Everything’s ‘ground’ to a halt

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According to Wikipedia ‘A pandemic is an epidemic occurring on a scale that crosses international boundaries, usually affecting people on a worldwide scale’
That sums up our current situation pretty well I’d say.
Apparently the leaders of the world knew about such risks and had made provision. I, on the other hand, had not.

Maybe it’s just me, but I was too busy spinning all the various plates life had given me to make ‘provision’ for a worldwide pandemic. Starting a new coffee truck business had taken up my whole focus. And of course on top of that were all my family responsibilities. I was aware of the term of course. And knew it was being talked about in the press, but it really wasn’t until the week before lockdown that I started to see it as something that could actually affect me, my business and local community so acutely.
Things were going great for me. I’d launched Sussex Coffee Trucks and had built quite a local following. I’d finally got my license through for the National Trust car park on top of Ditching Beacon and had really started to build momentum.
The car park was getting busier every day. More and more people were hearing about this great new coffee truck serving delicious drinks and cake right on the South Downs Way. Things were getting very busy actually with me selling out of most things every day and even running out of water and milk on occasion. I remember one day in particular that despite running out of everything I still had a queue just for black coffee and tea from what little water remained in the coffee machine boiler! It was crazy and I couldn’t have been happier.
The weekend before lockdown I did event support for the Moyleman off road marathon. Providing coffee and cake for all the 300 runners at the start. And then there was a kind of finish area party at Harvey’s Brewery in Lewes. There must have been 1000 people there all dancing and chatting in the sunshine. It was awesome and was my busiest day ever!
Absolutely unthinkable to imagine at the time that it would be the last large scale gathering I’d witness for many, many months.

The call came on the afternoon of 23rd March. It was my contact at National Trust. I was busier than ever but I’d been dreading this moment. She told me she had some bad news. That they had decided to close all their car parks to help enforce the social distancing policy the government was recommending. She said that I could expect an announcement from the Prime Minister later that day and that a lockdown was imminent.
It was a huge shock and I struggled to comprehend what I was facing.
My business had been killed. Shot dead just as it was starting to flourish. Schools were closing. Travel was limited. Total lockdown. Impossible.

And so it all began. Our kids (6 years old and 2 years old) no longer had to be dropped off at school and nursery. They were to remain home and be looked after by their parents.
My wife is a physiotherapist so her hours remained intact, so I found myself the main carer overnight. We started home schooling as best as we could and had our daily routine of exercise, school work, play and a walk around the block.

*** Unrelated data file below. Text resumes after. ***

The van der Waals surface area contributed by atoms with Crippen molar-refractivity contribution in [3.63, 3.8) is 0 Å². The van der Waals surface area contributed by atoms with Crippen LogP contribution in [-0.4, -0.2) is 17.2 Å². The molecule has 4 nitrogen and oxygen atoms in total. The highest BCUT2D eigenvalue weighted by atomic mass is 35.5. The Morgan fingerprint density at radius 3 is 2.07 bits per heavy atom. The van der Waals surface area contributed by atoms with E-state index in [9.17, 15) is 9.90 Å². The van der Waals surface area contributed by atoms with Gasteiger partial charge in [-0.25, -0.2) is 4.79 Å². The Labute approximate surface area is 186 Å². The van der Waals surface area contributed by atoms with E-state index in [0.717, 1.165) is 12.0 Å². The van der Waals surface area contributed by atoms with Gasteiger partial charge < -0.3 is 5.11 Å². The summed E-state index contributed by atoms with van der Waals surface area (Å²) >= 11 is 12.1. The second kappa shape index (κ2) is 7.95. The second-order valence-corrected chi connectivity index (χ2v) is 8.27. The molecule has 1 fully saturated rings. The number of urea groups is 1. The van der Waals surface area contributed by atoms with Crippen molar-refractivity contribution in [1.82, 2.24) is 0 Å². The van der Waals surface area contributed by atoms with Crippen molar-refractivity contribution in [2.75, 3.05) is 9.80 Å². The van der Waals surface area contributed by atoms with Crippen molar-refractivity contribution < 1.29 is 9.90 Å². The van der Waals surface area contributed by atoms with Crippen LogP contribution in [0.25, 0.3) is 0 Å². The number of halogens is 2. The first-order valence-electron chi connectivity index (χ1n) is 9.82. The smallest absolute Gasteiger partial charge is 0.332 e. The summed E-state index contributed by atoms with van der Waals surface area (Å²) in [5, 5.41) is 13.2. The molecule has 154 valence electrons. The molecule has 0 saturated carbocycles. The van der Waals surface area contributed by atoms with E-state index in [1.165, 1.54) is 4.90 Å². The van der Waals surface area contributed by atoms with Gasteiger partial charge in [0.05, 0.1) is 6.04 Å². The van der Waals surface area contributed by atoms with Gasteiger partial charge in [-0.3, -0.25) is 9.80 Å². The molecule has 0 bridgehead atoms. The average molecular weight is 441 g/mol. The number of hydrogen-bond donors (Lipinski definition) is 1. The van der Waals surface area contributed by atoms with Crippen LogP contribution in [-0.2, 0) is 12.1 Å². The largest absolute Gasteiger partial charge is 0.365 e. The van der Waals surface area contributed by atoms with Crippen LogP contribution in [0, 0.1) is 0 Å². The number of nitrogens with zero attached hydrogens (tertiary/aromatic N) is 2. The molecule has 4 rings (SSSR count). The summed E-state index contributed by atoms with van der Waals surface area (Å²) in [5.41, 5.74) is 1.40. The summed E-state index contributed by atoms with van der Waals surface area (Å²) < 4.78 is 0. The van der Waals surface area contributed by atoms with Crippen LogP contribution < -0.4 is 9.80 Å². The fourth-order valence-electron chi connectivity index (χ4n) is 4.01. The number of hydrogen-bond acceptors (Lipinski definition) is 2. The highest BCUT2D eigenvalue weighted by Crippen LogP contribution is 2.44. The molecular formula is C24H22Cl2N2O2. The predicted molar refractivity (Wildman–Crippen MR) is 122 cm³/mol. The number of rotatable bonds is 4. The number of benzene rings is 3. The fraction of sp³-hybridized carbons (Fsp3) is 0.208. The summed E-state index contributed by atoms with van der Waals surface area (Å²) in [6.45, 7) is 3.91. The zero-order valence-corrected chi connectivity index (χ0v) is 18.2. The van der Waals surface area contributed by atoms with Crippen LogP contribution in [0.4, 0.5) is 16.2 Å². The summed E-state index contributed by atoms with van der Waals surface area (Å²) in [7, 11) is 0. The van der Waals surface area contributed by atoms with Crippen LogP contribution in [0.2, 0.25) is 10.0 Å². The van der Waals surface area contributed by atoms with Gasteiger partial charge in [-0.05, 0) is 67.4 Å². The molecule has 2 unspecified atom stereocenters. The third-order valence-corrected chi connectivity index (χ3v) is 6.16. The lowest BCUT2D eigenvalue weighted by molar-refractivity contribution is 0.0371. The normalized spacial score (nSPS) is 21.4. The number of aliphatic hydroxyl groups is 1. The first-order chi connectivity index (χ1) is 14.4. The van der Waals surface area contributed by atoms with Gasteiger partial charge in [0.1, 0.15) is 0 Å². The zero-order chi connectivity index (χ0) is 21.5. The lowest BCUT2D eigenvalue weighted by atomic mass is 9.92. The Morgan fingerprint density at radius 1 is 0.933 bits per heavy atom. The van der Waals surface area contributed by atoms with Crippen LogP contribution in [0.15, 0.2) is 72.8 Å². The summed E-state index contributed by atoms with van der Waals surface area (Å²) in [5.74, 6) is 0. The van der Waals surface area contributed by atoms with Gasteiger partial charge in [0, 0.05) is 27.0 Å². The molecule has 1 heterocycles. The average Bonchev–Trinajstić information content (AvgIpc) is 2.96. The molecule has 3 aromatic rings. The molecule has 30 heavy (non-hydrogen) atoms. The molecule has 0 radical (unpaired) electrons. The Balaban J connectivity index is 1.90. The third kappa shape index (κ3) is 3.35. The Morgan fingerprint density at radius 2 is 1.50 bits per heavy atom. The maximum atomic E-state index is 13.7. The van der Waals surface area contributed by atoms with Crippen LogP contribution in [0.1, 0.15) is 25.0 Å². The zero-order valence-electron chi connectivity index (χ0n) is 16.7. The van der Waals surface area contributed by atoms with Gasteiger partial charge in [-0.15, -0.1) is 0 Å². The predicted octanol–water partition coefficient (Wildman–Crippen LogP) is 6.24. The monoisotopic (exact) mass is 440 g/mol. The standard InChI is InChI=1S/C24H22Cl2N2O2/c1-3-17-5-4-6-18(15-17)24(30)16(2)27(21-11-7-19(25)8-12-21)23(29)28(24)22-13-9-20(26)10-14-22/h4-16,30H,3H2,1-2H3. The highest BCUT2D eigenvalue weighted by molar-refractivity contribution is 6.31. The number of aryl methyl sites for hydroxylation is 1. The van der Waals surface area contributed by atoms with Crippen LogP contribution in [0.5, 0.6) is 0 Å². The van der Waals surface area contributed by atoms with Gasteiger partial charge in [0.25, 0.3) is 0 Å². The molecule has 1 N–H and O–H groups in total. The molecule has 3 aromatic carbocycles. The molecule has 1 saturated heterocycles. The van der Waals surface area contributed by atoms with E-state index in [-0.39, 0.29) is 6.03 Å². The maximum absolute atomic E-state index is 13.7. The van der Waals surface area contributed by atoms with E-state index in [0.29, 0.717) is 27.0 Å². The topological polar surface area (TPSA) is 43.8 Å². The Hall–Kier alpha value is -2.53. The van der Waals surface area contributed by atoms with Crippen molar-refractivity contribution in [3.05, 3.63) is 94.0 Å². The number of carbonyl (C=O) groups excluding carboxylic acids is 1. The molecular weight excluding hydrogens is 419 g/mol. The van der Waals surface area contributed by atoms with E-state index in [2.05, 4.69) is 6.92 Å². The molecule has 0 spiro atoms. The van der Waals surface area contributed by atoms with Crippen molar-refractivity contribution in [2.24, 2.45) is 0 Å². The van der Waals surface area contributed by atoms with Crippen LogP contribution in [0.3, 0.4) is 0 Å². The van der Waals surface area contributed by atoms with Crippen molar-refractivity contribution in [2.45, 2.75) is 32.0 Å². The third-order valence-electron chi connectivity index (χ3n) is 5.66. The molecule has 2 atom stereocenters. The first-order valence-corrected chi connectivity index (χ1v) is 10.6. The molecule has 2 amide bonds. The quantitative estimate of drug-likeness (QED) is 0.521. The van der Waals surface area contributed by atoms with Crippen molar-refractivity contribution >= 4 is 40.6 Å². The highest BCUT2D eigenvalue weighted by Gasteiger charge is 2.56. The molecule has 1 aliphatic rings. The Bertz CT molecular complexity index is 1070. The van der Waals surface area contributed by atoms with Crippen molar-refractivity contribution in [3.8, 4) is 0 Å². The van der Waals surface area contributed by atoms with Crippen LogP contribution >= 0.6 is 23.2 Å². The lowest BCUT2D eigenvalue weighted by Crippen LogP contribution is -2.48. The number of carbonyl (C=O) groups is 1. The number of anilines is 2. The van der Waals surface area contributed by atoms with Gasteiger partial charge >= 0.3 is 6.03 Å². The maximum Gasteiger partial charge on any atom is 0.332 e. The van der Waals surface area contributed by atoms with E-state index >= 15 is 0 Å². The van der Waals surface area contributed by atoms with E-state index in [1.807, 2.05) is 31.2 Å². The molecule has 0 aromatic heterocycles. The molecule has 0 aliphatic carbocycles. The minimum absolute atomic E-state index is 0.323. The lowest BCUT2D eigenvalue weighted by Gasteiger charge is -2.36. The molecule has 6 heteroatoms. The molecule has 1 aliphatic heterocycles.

My wife would do some running. I’d do some cycling. We hung out in the garden and compared notes with all our friends and family on the impossible nature of our lives, all the time thankful for our health whilst listening to the news reports in horror of the increasing daily death toll this disease was having on our country.

After a couple of weeks of this I was getting very restless. It dawned on me that I was in possession of the perfect vehicle to help raise moral at my local hospital. Who wouldn’t be cheered up and encouraged by a free coffee? The idea was born but I wasn’t clear how I could pursue it. Who should I contact to ask permission? And would they see it as a help or a hinderance? I fired off lots of emails and used local Facebook groups to ask questions and track down names and numbers, and finally got a meeting set up with the boss. I drove down in the coffee truck and met with the crew. I explained my situation and how I simply wanted to help the NHS at this difficult time. They were extremely thankful and a plan was put into place. My friend Kris from Lindfield Coffee Works supplies me with coffee and I reached out to him with the idea and he was super excited by it. “It sure beats standing outside clapping” he said, and he was right. Kris very kindly offered to help out with coffee supply and even said he could do a few shifts too.
So all of a sudden the plan was ready to roll out. I ordered up all the bits I needed. Cups, lids, bags, tea, coffee, hot chocolate, flavoured syrups etc and started to try and figure out a plan for milk. This was the biggest problem really as supply was limited. The only way I could get enough was to drive around from shop to shop, garage to garage, collecting as much as possible. With everything in place I gave the truck a nice clean and was ready for the first shift.

The first shift was a Saturday. I arrived in plenty of time and started setting up. Word had gotten round about this free coffee offering and in no time a few people started approaching to see what was going on. I explained that it would take me around 25 minutes to set up and get the boiler up to temperature and people happily waited in anticipation.
By the time I was ready for service I already had a queue! A respectful, socially distanced one as you’d expect.
The first customer was served at 10:30am and I had a solid queue until 16:20 when I finally ran out of milk and even coffee! I’d been incredibly busy and served over 350 drinks on the first shift! Everyone was delighted and morale had been visibly boosted. Such a great feeling and I felt incredibly proud to have made it happen, with a little help from my friends.

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